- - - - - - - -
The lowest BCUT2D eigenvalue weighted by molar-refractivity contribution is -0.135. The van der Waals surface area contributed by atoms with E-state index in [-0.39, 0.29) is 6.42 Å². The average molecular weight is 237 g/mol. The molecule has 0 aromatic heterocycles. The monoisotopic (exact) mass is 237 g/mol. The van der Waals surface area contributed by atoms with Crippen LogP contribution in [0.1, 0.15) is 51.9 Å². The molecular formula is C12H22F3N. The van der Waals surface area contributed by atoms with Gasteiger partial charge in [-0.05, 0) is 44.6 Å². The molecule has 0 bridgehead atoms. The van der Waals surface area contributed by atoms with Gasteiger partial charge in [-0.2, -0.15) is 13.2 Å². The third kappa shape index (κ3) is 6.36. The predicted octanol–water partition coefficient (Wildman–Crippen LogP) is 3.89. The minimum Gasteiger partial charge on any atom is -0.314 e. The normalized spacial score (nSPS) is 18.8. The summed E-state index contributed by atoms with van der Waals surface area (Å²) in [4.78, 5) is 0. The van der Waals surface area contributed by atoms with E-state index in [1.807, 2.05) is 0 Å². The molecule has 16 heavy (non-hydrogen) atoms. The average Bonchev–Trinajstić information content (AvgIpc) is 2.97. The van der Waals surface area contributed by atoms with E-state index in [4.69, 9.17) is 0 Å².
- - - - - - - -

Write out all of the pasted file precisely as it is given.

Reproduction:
The lowest BCUT2D eigenvalue weighted by molar-refractivity contribution is -0.135. The van der Waals surface area contributed by atoms with E-state index in [-0.39, 0.29) is 6.42 Å². The average molecular weight is 237 g/mol. The molecule has 0 aromatic heterocycles. The monoisotopic (exact) mass is 237 g/mol. The van der Waals surface area contributed by atoms with Crippen LogP contribution in [0.1, 0.15) is 51.9 Å². The molecular formula is C12H22F3N. The van der Waals surface area contributed by atoms with Gasteiger partial charge in [-0.05, 0) is 44.6 Å². The molecule has 0 bridgehead atoms. The van der Waals surface area contributed by atoms with Gasteiger partial charge in [-0.2, -0.15) is 13.2 Å². The third kappa shape index (κ3) is 6.36. The predicted octanol–water partition coefficient (Wildman–Crippen LogP) is 3.89. The minimum Gasteiger partial charge on any atom is -0.314 e. The normalized spacial score (nSPS) is 18.8. The summed E-state index contributed by atoms with van der Waals surface area (Å²) in [4.78, 5) is 0. The van der Waals surface area contributed by atoms with E-state index in [1.807, 2.05) is 0 Å². The molecule has 16 heavy (non-hydrogen) atoms. The average Bonchev–Trinajstić information content (AvgIpc) is 2.97. The van der Waals surface area contributed by atoms with E-state index in [4.69, 9.17) is 0 Å².